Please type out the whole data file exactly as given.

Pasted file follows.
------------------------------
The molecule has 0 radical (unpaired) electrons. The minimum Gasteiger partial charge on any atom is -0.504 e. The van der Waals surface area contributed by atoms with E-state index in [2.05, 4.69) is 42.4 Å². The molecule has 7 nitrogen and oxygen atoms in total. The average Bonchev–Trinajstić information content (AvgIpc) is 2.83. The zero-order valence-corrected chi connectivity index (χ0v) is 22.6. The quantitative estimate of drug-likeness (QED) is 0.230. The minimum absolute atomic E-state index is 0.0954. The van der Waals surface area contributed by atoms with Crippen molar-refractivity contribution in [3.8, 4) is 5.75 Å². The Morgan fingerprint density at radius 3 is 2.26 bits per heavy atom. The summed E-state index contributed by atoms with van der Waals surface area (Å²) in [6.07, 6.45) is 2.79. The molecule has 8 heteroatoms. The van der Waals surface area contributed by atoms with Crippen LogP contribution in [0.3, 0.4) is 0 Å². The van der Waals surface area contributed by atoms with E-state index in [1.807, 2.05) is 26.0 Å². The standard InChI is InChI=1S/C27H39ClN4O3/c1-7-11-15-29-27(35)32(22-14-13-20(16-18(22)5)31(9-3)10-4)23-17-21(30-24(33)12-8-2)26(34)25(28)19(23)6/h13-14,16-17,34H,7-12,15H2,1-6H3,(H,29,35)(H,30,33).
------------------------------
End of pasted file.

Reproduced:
The molecule has 0 radical (unpaired) electrons. The minimum Gasteiger partial charge on any atom is -0.504 e. The van der Waals surface area contributed by atoms with E-state index in [2.05, 4.69) is 42.4 Å². The molecule has 7 nitrogen and oxygen atoms in total. The average Bonchev–Trinajstić information content (AvgIpc) is 2.83. The zero-order valence-corrected chi connectivity index (χ0v) is 22.6. The quantitative estimate of drug-likeness (QED) is 0.230. The minimum absolute atomic E-state index is 0.0954. The van der Waals surface area contributed by atoms with Crippen molar-refractivity contribution in [3.8, 4) is 5.75 Å². The Morgan fingerprint density at radius 3 is 2.26 bits per heavy atom. The summed E-state index contributed by atoms with van der Waals surface area (Å²) in [6.07, 6.45) is 2.79. The molecule has 8 heteroatoms. The van der Waals surface area contributed by atoms with Crippen LogP contribution in [0.3, 0.4) is 0 Å². The van der Waals surface area contributed by atoms with E-state index in [1.807, 2.05) is 26.0 Å². The standard InChI is InChI=1S/C27H39ClN4O3/c1-7-11-15-29-27(35)32(22-14-13-20(16-18(22)5)31(9-3)10-4)23-17-21(30-24(33)12-8-2)26(34)25(28)19(23)6/h13-14,16-17,34H,7-12,15H2,1-6H3,(H,29,35)(H,30,33).